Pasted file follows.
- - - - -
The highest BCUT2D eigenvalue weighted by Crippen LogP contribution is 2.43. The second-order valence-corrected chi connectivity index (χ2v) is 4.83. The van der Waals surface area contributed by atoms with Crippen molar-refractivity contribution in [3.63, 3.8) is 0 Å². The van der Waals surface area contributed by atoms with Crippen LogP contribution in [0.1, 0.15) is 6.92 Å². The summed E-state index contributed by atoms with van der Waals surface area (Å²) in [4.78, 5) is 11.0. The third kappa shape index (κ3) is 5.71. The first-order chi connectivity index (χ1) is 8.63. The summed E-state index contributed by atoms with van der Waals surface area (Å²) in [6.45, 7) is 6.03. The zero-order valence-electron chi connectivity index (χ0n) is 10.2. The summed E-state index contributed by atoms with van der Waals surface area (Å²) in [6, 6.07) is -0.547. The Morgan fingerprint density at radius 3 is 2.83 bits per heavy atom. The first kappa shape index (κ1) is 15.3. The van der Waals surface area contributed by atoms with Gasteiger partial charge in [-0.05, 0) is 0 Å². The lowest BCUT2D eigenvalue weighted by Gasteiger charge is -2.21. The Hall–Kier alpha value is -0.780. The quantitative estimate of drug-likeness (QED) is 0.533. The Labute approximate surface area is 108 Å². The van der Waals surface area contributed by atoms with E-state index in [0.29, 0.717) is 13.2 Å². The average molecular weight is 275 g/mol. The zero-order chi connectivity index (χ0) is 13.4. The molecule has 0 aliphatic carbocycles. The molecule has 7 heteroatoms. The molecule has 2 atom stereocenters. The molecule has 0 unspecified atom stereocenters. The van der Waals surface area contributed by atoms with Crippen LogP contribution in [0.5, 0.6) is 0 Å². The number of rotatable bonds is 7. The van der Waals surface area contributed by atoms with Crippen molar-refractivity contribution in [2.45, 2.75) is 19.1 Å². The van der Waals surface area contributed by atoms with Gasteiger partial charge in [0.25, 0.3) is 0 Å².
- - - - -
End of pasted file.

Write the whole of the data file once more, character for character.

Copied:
The highest BCUT2D eigenvalue weighted by Crippen LogP contribution is 2.43. The second-order valence-corrected chi connectivity index (χ2v) is 4.83. The van der Waals surface area contributed by atoms with Crippen molar-refractivity contribution in [3.63, 3.8) is 0 Å². The van der Waals surface area contributed by atoms with Crippen LogP contribution in [0.1, 0.15) is 6.92 Å². The summed E-state index contributed by atoms with van der Waals surface area (Å²) in [4.78, 5) is 11.0. The third kappa shape index (κ3) is 5.71. The first-order chi connectivity index (χ1) is 8.63. The summed E-state index contributed by atoms with van der Waals surface area (Å²) in [6.45, 7) is 6.03. The zero-order valence-electron chi connectivity index (χ0n) is 10.2. The summed E-state index contributed by atoms with van der Waals surface area (Å²) in [6, 6.07) is -0.547. The Morgan fingerprint density at radius 3 is 2.83 bits per heavy atom. The first kappa shape index (κ1) is 15.3. The van der Waals surface area contributed by atoms with Gasteiger partial charge in [-0.05, 0) is 0 Å². The lowest BCUT2D eigenvalue weighted by Gasteiger charge is -2.21. The Hall–Kier alpha value is -0.780. The quantitative estimate of drug-likeness (QED) is 0.533. The Labute approximate surface area is 108 Å². The van der Waals surface area contributed by atoms with E-state index in [0.29, 0.717) is 13.2 Å². The average molecular weight is 275 g/mol. The zero-order chi connectivity index (χ0) is 13.4. The molecule has 0 aliphatic carbocycles. The molecule has 7 heteroatoms. The molecule has 2 atom stereocenters. The molecule has 0 unspecified atom stereocenters. The van der Waals surface area contributed by atoms with Crippen LogP contribution in [0.5, 0.6) is 0 Å². The number of rotatable bonds is 7. The van der Waals surface area contributed by atoms with Crippen molar-refractivity contribution in [2.45, 2.75) is 19.1 Å². The van der Waals surface area contributed by atoms with Gasteiger partial charge in [0.25, 0.3) is 0 Å².